Carnegie Mellon University

Eberly Center

Teaching Excellence & Educational Innovation

Remote Proctoring Tools to Support Monitoring/Deterring Potential Academic Integrity Violations

The following tools provide course instructors with support for monitoring students in a variety of assessments that can be particularly beneficial in remote environments. Despite their utility, it is important to note no monitoring tool can unilaterally and automatically determine that cheating has occurred. Regardless of what tool you are using to monitor/deter potential cheating, these reports should not be viewed as proof that cheating has occurred. Instead, instructors are strongly encouraged to view any reports or indicators from these tools as something potentially worthy of further investigation and to combine multiple information sources to make an informed judgment.

Respondus LockDown Browser and Respondus Monitor are available in Canvas for faculty to monitor student behavior during a designated exam session via recordings captured through students’ webcams and microphones during exams. These types of remote proctoring tools may function as deterrents against cheating (Alessio et al., 2017). Moreover, evidence suggests no difference in student exam performance between exam conditions with in-person proctoring versus remote proctoring using Respondus tools (Stack, 2015). 

Respondus Lockdown Browser functionality can be added to any Canvas Quiz. Upon opening the quiz, students will be prompted to download the application and take the quiz. This tool is custom browser intended to provide secure testing by allowing access to only those sites/apps (e.g., a Canvas quiz) as designated by the instructor. Additionally, they will be prevented from taking computer screenshots or printing the screen. 

Respondus Monitor is an extension of LockDown Browser. In addition to the functionality of LockDown Browser, students are recorded through their webcams and microphones. Monitor’s algorithms analyze each video and assign it a high/medium/low risk of cheating based on several factors including whether the person in front of the computer changes and whether multiple people appear. Instructors can then review a subset of the videos, e.g., “high risk” videos, if they need/wish to do so.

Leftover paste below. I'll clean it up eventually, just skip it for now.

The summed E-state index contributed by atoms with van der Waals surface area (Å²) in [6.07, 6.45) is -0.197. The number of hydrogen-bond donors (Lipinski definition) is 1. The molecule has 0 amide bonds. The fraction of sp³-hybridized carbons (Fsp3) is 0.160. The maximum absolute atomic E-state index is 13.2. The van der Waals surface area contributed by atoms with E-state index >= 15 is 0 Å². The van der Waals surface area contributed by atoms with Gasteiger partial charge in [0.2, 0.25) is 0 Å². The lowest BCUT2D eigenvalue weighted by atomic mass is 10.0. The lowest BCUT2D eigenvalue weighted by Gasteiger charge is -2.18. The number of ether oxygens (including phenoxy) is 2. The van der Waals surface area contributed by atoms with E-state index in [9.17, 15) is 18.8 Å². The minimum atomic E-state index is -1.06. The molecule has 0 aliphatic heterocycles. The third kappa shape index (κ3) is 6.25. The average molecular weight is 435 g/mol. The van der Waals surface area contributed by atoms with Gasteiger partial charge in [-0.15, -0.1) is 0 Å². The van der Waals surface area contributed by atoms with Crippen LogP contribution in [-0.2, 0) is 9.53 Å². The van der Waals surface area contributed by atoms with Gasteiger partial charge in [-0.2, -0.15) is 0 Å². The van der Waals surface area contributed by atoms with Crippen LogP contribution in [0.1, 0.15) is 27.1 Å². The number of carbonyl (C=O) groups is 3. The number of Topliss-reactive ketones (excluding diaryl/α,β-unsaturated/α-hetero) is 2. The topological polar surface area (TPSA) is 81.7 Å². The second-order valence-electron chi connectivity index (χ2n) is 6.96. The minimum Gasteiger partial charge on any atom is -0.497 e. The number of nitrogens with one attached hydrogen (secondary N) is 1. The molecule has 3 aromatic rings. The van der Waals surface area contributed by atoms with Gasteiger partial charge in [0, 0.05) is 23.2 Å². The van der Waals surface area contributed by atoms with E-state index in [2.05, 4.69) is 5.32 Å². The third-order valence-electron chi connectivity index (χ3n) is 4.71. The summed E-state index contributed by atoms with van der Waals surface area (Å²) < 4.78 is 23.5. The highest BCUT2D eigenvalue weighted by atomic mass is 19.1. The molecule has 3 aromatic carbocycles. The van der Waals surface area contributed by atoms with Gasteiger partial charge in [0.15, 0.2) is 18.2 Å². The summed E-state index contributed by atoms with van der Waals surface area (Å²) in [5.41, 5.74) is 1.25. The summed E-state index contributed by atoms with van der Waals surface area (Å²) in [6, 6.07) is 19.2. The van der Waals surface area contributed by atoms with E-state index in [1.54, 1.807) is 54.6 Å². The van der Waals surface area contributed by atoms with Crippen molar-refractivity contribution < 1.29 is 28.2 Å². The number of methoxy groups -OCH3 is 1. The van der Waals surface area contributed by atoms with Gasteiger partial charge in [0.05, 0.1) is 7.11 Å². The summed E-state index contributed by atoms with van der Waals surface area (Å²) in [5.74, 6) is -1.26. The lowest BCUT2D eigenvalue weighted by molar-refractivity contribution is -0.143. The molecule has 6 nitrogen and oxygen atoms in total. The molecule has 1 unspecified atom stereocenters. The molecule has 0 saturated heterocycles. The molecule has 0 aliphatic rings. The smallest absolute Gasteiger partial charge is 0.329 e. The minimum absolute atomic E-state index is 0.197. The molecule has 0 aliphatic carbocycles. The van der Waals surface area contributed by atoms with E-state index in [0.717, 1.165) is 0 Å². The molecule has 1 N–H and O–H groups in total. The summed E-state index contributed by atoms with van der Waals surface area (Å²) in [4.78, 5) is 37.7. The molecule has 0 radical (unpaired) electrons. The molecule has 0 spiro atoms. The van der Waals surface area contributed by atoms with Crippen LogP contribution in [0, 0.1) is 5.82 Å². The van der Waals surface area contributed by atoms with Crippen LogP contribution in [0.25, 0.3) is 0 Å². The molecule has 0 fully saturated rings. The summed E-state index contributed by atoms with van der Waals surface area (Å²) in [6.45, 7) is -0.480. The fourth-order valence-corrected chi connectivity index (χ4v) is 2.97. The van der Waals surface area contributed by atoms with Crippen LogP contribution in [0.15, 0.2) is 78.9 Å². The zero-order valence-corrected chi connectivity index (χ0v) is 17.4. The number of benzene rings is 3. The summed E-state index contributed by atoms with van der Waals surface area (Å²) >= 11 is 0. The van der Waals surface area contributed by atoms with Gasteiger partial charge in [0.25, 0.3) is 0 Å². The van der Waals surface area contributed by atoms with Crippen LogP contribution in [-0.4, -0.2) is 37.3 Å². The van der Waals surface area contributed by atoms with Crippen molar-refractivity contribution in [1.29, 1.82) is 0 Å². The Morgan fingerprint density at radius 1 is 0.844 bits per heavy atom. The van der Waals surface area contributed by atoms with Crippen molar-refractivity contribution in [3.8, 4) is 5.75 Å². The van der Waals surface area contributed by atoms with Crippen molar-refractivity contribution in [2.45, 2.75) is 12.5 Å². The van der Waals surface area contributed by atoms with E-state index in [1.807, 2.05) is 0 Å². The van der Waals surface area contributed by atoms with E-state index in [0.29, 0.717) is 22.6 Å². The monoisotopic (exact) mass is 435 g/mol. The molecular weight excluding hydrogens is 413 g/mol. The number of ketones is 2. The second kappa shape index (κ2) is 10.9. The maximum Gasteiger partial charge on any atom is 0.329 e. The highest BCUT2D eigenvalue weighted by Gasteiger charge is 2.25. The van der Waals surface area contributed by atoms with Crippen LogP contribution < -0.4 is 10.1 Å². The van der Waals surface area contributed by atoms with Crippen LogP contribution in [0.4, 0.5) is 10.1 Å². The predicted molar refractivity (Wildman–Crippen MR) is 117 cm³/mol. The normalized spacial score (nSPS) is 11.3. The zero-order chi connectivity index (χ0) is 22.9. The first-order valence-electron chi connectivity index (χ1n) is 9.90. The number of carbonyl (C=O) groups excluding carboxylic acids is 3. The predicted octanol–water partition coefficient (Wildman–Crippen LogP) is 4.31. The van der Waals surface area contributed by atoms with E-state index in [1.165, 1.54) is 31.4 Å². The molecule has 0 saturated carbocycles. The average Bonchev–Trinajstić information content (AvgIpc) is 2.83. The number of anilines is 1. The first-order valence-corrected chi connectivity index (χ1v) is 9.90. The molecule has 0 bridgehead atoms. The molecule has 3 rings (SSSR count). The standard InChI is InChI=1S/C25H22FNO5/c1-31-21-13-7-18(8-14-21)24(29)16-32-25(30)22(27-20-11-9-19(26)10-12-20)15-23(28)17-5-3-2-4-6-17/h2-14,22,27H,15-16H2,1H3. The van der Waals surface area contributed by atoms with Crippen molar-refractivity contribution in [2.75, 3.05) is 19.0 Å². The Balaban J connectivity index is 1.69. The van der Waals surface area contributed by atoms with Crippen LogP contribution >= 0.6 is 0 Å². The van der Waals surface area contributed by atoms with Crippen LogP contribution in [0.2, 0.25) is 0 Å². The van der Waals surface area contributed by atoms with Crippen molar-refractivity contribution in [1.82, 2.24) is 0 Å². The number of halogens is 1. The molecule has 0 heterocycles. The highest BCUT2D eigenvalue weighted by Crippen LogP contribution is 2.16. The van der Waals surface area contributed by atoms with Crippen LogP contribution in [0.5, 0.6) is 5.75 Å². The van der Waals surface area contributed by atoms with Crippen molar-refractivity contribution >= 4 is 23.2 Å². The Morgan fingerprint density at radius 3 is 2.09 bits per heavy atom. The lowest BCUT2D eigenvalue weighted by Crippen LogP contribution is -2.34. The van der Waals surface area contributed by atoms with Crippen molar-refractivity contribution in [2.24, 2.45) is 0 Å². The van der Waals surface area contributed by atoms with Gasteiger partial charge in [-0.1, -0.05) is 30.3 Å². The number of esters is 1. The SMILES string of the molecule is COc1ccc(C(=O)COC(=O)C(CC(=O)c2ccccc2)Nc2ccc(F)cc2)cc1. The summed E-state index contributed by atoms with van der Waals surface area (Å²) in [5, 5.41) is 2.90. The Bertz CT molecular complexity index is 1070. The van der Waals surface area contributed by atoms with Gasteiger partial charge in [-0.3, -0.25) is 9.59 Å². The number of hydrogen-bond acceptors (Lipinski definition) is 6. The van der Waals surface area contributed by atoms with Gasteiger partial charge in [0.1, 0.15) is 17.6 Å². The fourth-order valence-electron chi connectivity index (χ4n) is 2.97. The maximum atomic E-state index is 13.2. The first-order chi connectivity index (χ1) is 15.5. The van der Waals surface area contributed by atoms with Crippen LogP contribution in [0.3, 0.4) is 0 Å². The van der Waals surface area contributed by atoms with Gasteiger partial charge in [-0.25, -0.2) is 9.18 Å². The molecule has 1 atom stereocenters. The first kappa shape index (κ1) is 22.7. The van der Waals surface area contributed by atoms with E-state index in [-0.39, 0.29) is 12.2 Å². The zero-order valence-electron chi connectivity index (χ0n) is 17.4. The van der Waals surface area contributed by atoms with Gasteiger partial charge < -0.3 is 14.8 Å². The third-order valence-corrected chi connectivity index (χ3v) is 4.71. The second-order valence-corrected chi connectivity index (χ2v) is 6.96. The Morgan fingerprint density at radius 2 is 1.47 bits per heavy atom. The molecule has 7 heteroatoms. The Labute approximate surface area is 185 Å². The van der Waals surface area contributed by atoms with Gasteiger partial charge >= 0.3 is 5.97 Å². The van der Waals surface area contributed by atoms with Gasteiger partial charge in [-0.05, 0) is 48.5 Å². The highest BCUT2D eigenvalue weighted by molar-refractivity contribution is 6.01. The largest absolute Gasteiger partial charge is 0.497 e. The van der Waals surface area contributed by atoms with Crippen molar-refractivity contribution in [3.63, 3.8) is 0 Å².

How-to resources:

It is important to recognize that students may experience heightened levels of anxiety regarding remote proctoring, particularly if video recording is utilized. It is important for instructors to provide information and resources in order to help to address these concerns.  

  • Share this resource to help students understand the system and what the experience will be like.
  • Course instructors are also strongly encouraged to prepare and test any technology that will be used during exams. A best practice for doing this is to assign students to complete a “trial run” of your quiz or exam, using the same tools you will require during the actual assessment and making a few questions for students to complete that involve the same format as you anticipate on the actual assessment.

Respondus provides a way to allow access to other web resources and files. For example, you can provide students with a secondary channel (e.g., a link to a specific Google doc, or to your Piazza instance for the course) to talk with you or your TAs should questions or issues arise during an exam. See also: Instructor Quickstart Guides 

Alternatively, if you use Zoom to “live proctor” your exam, you can assign students to breakout rooms (with 1 instructor/TA per room) so there is an instructional team member monitoring students’ webcams, and then when a student has a question, the student can either ask the instructional team member in the room (if it is not confidential) or leave the breakout (returning to the main room) where the lead instructor is available to answer more sensitive questions.